How Frank Weihrauch Jr. made Christmas lights a Lebanon tradition

3 min read 5,357 views and 1,183 shares Posted November 25, 2018

Once called the undisputed King of Lights in the Lebanon Valley, Frank Weihrauch Jr. deserves credit for making Christmas magical for many Lebanon children over the years — a legacy that continues to this day thanks to one man who himself was inspired visiting Weihrauch’s display  years ago.

Weihrauch was a graduate of Lebanon High School class of 1959, which he followed with a tour in the U.S. Army. When he returned to Lebanon, he got into the electronics business, eventually opening a shop in the garage behind his house. The earliest Christmas display Weihrauch was known to make came in 1962.

May 26, 1965

Weihrauch’s display was targeted for petty theft throughout the years, with bulbs and displays often sniped by local mischief makers. The display was also apparently impacted by the energy crisis of 1973, during which holiday season the couple wrote into the Daily News, “We are looking forward to a future with no energy crisis so we can light up our Christmas lights again and share them with the young and old.”

Thanks to Darrel Moyer (more about him in a minute) we have a nice video showing Weihrauch’s display over the decades.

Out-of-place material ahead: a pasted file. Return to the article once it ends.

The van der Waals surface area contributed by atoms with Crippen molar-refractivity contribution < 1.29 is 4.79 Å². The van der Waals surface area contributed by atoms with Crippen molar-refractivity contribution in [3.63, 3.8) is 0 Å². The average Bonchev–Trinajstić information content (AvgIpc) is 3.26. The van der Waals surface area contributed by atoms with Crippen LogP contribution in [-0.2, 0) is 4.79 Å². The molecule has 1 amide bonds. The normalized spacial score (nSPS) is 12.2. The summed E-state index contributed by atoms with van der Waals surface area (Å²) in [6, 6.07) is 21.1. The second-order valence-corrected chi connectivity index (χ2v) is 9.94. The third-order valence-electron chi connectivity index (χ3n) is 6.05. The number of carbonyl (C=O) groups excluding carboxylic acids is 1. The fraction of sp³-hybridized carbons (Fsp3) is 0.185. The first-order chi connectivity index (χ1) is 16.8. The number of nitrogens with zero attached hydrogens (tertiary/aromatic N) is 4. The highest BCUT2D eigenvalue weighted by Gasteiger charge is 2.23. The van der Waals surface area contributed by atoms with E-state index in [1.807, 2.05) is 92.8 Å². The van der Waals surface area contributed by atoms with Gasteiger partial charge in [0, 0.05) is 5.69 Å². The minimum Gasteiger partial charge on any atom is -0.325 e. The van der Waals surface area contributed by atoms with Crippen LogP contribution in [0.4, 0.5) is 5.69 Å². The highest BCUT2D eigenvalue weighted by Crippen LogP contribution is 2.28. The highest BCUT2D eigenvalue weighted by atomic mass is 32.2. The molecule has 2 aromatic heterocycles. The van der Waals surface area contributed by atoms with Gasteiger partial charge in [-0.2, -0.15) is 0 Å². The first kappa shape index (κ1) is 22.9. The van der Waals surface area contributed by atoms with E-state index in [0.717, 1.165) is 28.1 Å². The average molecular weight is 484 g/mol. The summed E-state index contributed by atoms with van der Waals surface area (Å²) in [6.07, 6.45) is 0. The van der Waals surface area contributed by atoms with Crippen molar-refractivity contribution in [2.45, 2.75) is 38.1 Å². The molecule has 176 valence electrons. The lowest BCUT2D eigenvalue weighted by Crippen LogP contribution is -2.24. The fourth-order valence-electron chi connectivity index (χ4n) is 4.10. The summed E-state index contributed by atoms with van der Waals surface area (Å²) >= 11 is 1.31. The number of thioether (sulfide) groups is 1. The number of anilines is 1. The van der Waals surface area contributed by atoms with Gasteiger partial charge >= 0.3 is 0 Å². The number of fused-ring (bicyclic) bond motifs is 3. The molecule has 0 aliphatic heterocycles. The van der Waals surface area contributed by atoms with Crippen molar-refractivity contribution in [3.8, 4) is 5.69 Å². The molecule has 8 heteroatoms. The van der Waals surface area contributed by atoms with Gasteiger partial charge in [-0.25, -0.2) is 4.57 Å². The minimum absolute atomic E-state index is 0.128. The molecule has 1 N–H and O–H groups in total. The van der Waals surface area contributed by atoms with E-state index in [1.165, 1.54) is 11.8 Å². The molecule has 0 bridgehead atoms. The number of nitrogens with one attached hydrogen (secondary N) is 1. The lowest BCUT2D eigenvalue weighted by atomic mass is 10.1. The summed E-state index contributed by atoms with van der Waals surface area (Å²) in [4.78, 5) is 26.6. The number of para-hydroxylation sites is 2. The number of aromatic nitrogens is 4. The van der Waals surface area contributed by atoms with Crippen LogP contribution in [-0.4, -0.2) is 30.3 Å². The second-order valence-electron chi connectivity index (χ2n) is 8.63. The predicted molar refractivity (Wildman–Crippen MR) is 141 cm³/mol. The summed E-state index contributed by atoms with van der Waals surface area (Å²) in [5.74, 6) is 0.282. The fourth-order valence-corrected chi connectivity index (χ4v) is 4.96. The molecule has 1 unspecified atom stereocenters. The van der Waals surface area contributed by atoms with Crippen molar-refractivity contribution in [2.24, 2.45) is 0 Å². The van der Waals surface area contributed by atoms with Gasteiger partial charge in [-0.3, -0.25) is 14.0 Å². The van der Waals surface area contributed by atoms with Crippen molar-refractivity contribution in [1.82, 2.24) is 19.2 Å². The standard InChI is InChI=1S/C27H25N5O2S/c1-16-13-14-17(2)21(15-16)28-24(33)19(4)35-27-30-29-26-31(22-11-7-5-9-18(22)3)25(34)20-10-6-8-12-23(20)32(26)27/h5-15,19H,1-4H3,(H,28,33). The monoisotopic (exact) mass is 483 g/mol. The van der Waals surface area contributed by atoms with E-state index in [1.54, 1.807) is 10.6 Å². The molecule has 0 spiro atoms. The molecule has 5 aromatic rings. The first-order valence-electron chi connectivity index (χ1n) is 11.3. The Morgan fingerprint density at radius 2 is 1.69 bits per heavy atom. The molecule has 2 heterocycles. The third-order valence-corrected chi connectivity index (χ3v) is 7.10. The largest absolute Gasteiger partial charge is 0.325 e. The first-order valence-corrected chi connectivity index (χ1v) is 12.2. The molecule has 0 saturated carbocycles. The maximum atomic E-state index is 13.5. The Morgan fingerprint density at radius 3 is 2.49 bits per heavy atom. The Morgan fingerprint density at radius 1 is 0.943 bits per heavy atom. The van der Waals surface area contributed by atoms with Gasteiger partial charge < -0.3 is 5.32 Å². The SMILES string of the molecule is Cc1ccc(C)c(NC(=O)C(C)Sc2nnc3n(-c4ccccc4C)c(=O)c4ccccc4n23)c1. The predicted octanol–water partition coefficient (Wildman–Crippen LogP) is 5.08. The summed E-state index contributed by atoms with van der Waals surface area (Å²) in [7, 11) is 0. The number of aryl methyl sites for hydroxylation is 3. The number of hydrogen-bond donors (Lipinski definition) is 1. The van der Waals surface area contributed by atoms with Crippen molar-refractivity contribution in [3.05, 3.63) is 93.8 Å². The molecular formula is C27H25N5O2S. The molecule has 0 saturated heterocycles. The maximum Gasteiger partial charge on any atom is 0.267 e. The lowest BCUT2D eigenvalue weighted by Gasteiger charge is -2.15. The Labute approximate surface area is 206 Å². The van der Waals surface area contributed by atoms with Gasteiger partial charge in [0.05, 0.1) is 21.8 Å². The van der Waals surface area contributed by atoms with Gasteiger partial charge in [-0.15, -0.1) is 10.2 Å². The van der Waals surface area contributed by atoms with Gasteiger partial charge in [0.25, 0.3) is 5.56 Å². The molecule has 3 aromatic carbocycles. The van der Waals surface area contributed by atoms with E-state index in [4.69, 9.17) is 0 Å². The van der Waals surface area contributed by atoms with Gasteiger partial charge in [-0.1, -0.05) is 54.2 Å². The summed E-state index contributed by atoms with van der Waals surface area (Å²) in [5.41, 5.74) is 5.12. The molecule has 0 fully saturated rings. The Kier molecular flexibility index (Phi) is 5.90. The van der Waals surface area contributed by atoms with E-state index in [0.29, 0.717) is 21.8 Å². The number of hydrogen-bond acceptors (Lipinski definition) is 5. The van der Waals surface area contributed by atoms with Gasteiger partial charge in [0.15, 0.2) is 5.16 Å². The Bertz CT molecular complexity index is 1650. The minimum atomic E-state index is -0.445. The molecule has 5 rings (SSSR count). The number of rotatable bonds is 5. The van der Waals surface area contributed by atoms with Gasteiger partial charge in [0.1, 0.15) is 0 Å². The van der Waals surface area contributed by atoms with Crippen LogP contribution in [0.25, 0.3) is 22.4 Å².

Even in its first years, the display was featured in the Lebanon Daily News.

December 24, 1964
December 10, 1965
December 16, 1972

Weihrauch died in November 2006, unexpectedly after complications from pneumonia and a weak heart, and is buried at Indiantown Gap National Cemetery. That same year, local reporter John Latimer spoke with Weihrauch’s widow, Sharon, who explained, “When we bought a house, it had to be a place where he could put his lights up. That was the most important thing. It was the love of his life.” Just the electric bill alone would run into the thousands of dollars for a season.

The tradition is kept alive by Darrel Moyer, who grew up seeing Weihrauch’s display and was inspired by the “electronics genius” who had just about perfected his craft, with the one missing component of synchronizing the lights to music. Moyer decorated his house before Weihrauch died, but in 2006 he began to take the display to the next level.

When it became public in 2010 that Moyer was inspired by Weihrauch, one of the older man’s assistants got in touch and even donated some of Frank’s lights to the Moyer display.

Moyer is a 2008 graduate of Annville-Cleona High School, and he learned all about electronics at the Lebanon County Career and Technology Center. In a 2015 profile, he gave a shoutout to Weihrauch for being an innovator with computerized displays: “He was way ahead of his time. He built his scrolling sign back in the late 1970s. He built those pinwheels, and the stars up on the roof that were in two sections, and a flag and all that stuff.”

Here’s what Moyer’s display looked like last year:

And this year:

Since 2010, Moyer has used a Light-O-Rama system to animate the show to music. Moyer has also branched out into other light displays, such as his second biggest focus, Halloween, but also Flag Day, Memorial Day, Easter, the 4th of July, Labor Day, and Valentine’s Day.

Visit the Moyer Christmas Display
117 W. Penn Ave
Cleona, PA 17042

Learn more about the Moyer Christmas Display on their site or Facebook page.

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